This documentary about the history of the MGB, and to a lesser extent the history of MG as a whole, covers the development of one of the most famous sports cars in the world.

The MGB was a little unusual when it was first released in 1963, unibody cars were still relatively uncommon with many manufacturers still using body-on-frame construction.

If anything the MGB unibody was over-engineered and proved strong enough in years to come to handle far bigger engines including straight-sixes and V8s without needing any bodywork strengthening.

MGB Factory Assembly Line

Over the course of its 1963 to 1980 production run MG would build almost 500,000 examples of the MGB in both roadster and GT coupe form. Most were exported to the United States but many were sent to Australia, New Zealand, Canada, South Africa, and Europe.

The little roadster proved so popular that it was reborn in 1992 as the MG RV8 and sold until 1995. The RV8 was the car that many felt MG should have released in the late 1960s, it was powered by the alloy Rover V8, featured a 5-speed transmission, and it could do the 0-62 mph dash in just 5.9 seconds.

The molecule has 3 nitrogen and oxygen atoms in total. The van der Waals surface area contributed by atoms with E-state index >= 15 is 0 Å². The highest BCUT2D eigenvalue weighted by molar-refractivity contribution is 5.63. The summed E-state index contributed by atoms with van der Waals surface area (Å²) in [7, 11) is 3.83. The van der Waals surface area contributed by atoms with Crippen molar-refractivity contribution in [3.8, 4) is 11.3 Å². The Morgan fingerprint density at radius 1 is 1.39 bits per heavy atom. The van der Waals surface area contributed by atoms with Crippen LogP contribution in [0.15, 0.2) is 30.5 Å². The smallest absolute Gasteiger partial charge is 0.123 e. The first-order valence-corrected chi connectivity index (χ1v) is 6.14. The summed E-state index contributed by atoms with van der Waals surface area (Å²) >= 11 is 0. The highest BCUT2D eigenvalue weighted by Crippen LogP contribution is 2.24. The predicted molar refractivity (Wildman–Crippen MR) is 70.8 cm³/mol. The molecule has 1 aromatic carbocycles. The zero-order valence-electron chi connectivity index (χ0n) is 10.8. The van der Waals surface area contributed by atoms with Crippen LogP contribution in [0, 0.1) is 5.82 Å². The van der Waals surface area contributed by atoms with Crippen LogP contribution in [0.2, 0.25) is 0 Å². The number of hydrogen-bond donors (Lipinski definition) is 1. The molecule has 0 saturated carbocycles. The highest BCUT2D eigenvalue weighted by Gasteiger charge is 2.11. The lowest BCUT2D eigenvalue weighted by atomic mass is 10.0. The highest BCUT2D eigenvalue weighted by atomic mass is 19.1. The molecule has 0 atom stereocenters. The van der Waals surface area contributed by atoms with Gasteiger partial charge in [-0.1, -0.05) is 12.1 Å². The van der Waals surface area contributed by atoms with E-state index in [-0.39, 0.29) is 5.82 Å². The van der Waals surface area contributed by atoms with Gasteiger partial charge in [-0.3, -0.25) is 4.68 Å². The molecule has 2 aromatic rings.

Today the surviving MGBs, of which there are many, are enjoying a surge in interest and popularity. They offer a very affordable entry into the world of classic car ownership with unparalleled access to spare parts and information.

MGBs are prized for their handling, and those that have had the popular Rover V8 conversion done are capable of embarrassing far more modern sports cars.

MGB AD Your Mother Wouldn't Like It

Founder + Senior Editor

Ben Branch has had his work featured on CNN, Popular Mechanics, the official Smithsonian Magazine, Road & Track Magazine, the official Pinterest blog, the official eBay Motors blog, BuzzFeed, and many more.

Silodrome was founded by Ben back in 2010, in the years since the site has grown to become a world leader in the alternative and vintage motoring sector, with millions of readers around the world and hundreds of thousands of followers on social media.

You can follow Ben on Instagram here, Twitter here, or LinkedIn here.

This article and its contents are protected by copyright, and may only be republished with a credit and link back to - ©2020

Published by Ben Branch -